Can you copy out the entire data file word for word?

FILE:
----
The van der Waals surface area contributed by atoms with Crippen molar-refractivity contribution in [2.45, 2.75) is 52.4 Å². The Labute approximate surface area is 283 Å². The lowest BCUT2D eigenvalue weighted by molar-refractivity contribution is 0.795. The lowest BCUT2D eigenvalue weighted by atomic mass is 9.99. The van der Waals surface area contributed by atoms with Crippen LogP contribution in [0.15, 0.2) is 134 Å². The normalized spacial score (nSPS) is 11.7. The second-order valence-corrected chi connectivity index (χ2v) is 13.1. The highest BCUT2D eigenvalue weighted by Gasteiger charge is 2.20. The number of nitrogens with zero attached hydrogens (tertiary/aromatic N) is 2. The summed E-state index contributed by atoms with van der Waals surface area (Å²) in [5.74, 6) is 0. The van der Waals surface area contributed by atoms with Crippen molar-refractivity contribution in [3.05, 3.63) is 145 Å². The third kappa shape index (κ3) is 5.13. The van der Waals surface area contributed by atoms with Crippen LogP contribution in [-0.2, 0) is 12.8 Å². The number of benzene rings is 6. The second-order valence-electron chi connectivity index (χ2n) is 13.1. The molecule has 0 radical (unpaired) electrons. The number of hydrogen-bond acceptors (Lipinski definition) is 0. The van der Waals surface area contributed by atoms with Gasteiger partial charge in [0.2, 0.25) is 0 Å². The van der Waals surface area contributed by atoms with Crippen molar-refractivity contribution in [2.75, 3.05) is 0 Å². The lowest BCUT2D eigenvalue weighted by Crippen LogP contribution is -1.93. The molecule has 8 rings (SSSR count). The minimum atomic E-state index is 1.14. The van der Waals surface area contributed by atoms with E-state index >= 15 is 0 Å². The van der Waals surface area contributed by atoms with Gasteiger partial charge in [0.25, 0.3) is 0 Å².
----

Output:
The van der Waals surface area contributed by atoms with Crippen molar-refractivity contribution in [2.45, 2.75) is 52.4 Å². The Labute approximate surface area is 283 Å². The lowest BCUT2D eigenvalue weighted by molar-refractivity contribution is 0.795. The lowest BCUT2D eigenvalue weighted by atomic mass is 9.99. The van der Waals surface area contributed by atoms with Crippen LogP contribution in [0.15, 0.2) is 134 Å². The normalized spacial score (nSPS) is 11.7. The second-order valence-corrected chi connectivity index (χ2v) is 13.1. The highest BCUT2D eigenvalue weighted by Gasteiger charge is 2.20. The number of nitrogens with zero attached hydrogens (tertiary/aromatic N) is 2. The summed E-state index contributed by atoms with van der Waals surface area (Å²) in [5.74, 6) is 0. The van der Waals surface area contributed by atoms with Crippen molar-refractivity contribution in [3.05, 3.63) is 145 Å². The third kappa shape index (κ3) is 5.13. The van der Waals surface area contributed by atoms with Crippen LogP contribution in [-0.2, 0) is 12.8 Å². The number of benzene rings is 6. The second-order valence-electron chi connectivity index (χ2n) is 13.1. The molecule has 0 radical (unpaired) electrons. The number of hydrogen-bond acceptors (Lipinski definition) is 0. The van der Waals surface area contributed by atoms with Gasteiger partial charge in [0.2, 0.25) is 0 Å². The van der Waals surface area contributed by atoms with Crippen molar-refractivity contribution in [2.75, 3.05) is 0 Å². The lowest BCUT2D eigenvalue weighted by Crippen LogP contribution is -1.93. The molecule has 8 rings (SSSR count). The minimum atomic E-state index is 1.14. The van der Waals surface area contributed by atoms with E-state index >= 15 is 0 Å². The van der Waals surface area contributed by atoms with Gasteiger partial charge in [0.25, 0.3) is 0 Å².